About 40 percent of infants crossed at least two percentiles by age 6 months. An analysis of more than one-third of the study children found that 64 percent grew that rapidly by age 2.

Dr. Joanna Lewis, a pediatrician at Advocate Lutheran General Hospital in Park Ridge, Ill., said she supports the idea that infancy is not too young to start thinking about obesity.

Still, she emphasized that rapid growth in infancy doesn't mean babies are doomed to become obese. "It's not a life sentence," and there are steps parents can take to keep their babies at a healthy weight without restrictive diets, she said.

Lewis said many of her patients are large babies whose parents feed them juice or solid food despite guidelines recommending nothing but breast milk or formula in the first six months.

"The study reinforces what we try to tell parents already: Delay starting solids and don't put juice in a bottle," Lewis said.

Your Baby

Mom Slaps Baby On Flight

A mother slaps her baby on a flight and the flight attendant takes the away to console. Did the flight attendant act properly?There were a few tense moments on a Southwest Airlines flight this week.

According to witnesses on the flight from Dallas to Albuquerque, a mother slapped her crying baby’s face during the flight and a Southwest flight attendant took the baby away from the family to console the child. Southwest Airlines said “the family was visibly having some heated discussions.” The flight attendant returned the child to the parents just before the plane landed.  Police were waiting at the gate when the flight arrived and questioned the couple, flight attendant and witnesses.  The child was returned to the parents and they were neither cited nor charged. Did the flight attendant act properly?  What do you think?  How do you control a crying or fussy child on a flight? Let is know and leave your comments below!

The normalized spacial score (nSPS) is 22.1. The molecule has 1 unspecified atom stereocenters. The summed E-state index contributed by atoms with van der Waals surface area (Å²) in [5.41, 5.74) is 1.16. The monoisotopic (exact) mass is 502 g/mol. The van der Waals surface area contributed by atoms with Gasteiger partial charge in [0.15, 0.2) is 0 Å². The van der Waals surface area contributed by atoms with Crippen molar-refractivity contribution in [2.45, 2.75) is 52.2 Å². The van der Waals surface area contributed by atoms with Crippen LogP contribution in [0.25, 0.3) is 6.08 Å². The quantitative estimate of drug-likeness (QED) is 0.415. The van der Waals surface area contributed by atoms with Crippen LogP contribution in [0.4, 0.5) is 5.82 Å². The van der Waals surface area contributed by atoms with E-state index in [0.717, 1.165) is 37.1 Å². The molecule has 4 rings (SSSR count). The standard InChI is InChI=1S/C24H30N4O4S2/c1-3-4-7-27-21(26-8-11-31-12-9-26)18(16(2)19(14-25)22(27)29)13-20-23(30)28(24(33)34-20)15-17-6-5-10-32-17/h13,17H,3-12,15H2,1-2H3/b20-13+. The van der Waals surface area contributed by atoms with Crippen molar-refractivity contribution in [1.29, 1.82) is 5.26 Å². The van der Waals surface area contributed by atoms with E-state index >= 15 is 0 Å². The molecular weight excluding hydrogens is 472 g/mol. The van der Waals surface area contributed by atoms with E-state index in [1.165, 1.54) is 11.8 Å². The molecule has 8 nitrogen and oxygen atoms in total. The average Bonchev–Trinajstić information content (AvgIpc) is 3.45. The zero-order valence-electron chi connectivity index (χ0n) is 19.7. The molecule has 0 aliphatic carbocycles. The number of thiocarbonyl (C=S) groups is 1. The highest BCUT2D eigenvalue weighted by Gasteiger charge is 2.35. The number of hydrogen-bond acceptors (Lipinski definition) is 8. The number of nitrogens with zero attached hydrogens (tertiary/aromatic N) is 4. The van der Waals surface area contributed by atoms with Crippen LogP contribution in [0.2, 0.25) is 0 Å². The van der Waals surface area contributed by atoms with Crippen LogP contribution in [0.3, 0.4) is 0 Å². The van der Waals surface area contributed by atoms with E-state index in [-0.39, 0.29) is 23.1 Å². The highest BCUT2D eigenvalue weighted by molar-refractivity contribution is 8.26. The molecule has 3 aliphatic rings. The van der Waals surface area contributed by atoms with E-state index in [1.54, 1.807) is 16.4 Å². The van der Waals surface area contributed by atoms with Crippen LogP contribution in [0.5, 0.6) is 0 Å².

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Your Baby

Acetaminophen May Raise Asthma Risk

A new study shows infants who have been given acetaminophen may have a higher risk of developing asthma and eczema by the time they are six or seven.A new study out shows that infants who have been given the common pain reliever acetaminophen may have a higher risk of developing asthma and eczema by the time they are six or seven. The study of over 200-thousand children in 31 countries, published in the journal Lancet, found that acetaminophen use in the first year of life was associated with a 46 percent higher risk of asthma by the time the children were six or seven compared to those never exposed to the drug.

Medium use of acetaminophen in the past 12 months increased asthma risk by 61 percent, which high dosages of once a month or more in the past year raised the risk by three times. The study defined medium use as once per year or more but less than once a month. "Acetaminophen can reduce antioxidant levels and ...that can give oxidative stress in the lungs and cause asthma," says one of the researchers, Richard Beasley with the Medical Research Institute of New Zealand. Researchers emphasize that acetaminophen should remain the preferred drug to relieve pain and fever in children because one of the alternatives, aspirin, is linked to the risk of Reye's Syndrome, a rare but serious complication in children. "The findings do lend support to the current guidelines of the World Health Organization, which recommend that acetaminophen should not be used routinely, but should be reserved for children with a high fever" the researchers wrote.